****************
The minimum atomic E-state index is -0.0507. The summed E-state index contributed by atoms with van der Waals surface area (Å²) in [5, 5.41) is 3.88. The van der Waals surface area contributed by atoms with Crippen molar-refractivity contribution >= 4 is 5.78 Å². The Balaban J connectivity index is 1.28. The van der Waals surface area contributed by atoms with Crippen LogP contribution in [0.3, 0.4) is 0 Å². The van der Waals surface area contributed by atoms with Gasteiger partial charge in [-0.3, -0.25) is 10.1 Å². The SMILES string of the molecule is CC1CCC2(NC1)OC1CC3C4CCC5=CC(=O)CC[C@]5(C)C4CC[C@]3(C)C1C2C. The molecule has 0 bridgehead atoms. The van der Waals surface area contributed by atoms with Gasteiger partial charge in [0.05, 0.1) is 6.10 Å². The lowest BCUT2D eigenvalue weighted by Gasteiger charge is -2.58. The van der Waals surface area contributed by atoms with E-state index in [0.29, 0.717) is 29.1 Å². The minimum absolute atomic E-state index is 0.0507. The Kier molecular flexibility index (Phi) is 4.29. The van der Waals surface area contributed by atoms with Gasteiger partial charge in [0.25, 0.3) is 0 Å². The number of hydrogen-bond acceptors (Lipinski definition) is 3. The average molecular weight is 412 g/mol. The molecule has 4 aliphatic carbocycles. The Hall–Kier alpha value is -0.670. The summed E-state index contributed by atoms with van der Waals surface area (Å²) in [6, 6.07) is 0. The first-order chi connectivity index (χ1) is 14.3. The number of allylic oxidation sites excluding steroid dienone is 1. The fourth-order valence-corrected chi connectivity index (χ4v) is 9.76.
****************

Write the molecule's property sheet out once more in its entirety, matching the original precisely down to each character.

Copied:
The minimum atomic E-state index is -0.0507. The summed E-state index contributed by atoms with van der Waals surface area (Å²) in [5, 5.41) is 3.88. The van der Waals surface area contributed by atoms with Crippen molar-refractivity contribution >= 4 is 5.78 Å². The Balaban J connectivity index is 1.28. The van der Waals surface area contributed by atoms with Crippen LogP contribution in [0.3, 0.4) is 0 Å². The van der Waals surface area contributed by atoms with Gasteiger partial charge in [-0.3, -0.25) is 10.1 Å². The SMILES string of the molecule is CC1CCC2(NC1)OC1CC3C4CCC5=CC(=O)CC[C@]5(C)C4CC[C@]3(C)C1C2C. The molecule has 0 bridgehead atoms. The van der Waals surface area contributed by atoms with Gasteiger partial charge in [0.05, 0.1) is 6.10 Å². The lowest BCUT2D eigenvalue weighted by Gasteiger charge is -2.58. The van der Waals surface area contributed by atoms with E-state index in [0.29, 0.717) is 29.1 Å². The minimum absolute atomic E-state index is 0.0507. The Kier molecular flexibility index (Phi) is 4.29. The van der Waals surface area contributed by atoms with Gasteiger partial charge in [0.25, 0.3) is 0 Å². The number of hydrogen-bond acceptors (Lipinski definition) is 3. The average molecular weight is 412 g/mol. The molecule has 4 aliphatic carbocycles. The Hall–Kier alpha value is -0.670. The summed E-state index contributed by atoms with van der Waals surface area (Å²) in [6, 6.07) is 0. The first-order chi connectivity index (χ1) is 14.3. The number of allylic oxidation sites excluding steroid dienone is 1. The fourth-order valence-corrected chi connectivity index (χ4v) is 9.76.